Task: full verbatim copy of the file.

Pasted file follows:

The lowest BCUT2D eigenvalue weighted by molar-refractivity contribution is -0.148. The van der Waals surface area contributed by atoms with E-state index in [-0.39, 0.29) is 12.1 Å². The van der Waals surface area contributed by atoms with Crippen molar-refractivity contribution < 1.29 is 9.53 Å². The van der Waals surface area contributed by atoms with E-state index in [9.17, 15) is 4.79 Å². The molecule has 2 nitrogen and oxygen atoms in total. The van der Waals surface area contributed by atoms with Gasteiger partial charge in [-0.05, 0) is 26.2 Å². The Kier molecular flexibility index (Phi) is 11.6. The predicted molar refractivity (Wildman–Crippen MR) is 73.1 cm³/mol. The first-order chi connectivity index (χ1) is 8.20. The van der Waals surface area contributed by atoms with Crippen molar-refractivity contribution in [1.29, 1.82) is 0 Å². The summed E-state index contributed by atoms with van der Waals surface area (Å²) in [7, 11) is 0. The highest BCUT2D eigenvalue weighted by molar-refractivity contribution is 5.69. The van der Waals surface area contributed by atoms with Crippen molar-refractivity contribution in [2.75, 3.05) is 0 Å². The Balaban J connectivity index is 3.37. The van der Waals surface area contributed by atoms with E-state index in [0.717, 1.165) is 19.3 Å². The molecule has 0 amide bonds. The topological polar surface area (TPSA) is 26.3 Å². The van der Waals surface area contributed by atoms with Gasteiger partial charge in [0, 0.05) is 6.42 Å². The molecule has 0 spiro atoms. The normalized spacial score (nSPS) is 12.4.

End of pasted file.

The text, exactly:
The lowest BCUT2D eigenvalue weighted by molar-refractivity contribution is -0.148. The van der Waals surface area contributed by atoms with E-state index in [-0.39, 0.29) is 12.1 Å². The van der Waals surface area contributed by atoms with Crippen molar-refractivity contribution < 1.29 is 9.53 Å². The van der Waals surface area contributed by atoms with E-state index in [9.17, 15) is 4.79 Å². The molecule has 2 nitrogen and oxygen atoms in total. The van der Waals surface area contributed by atoms with Gasteiger partial charge in [-0.05, 0) is 26.2 Å². The Kier molecular flexibility index (Phi) is 11.6. The predicted molar refractivity (Wildman–Crippen MR) is 73.1 cm³/mol. The first-order chi connectivity index (χ1) is 8.20. The van der Waals surface area contributed by atoms with Crippen molar-refractivity contribution in [1.29, 1.82) is 0 Å². The summed E-state index contributed by atoms with van der Waals surface area (Å²) in [7, 11) is 0. The highest BCUT2D eigenvalue weighted by molar-refractivity contribution is 5.69. The van der Waals surface area contributed by atoms with Crippen molar-refractivity contribution in [2.75, 3.05) is 0 Å². The Balaban J connectivity index is 3.37. The van der Waals surface area contributed by atoms with E-state index in [0.717, 1.165) is 19.3 Å². The molecule has 0 amide bonds. The topological polar surface area (TPSA) is 26.3 Å². The van der Waals surface area contributed by atoms with Gasteiger partial charge in [0, 0.05) is 6.42 Å². The molecule has 0 spiro atoms. The normalized spacial score (nSPS) is 12.4.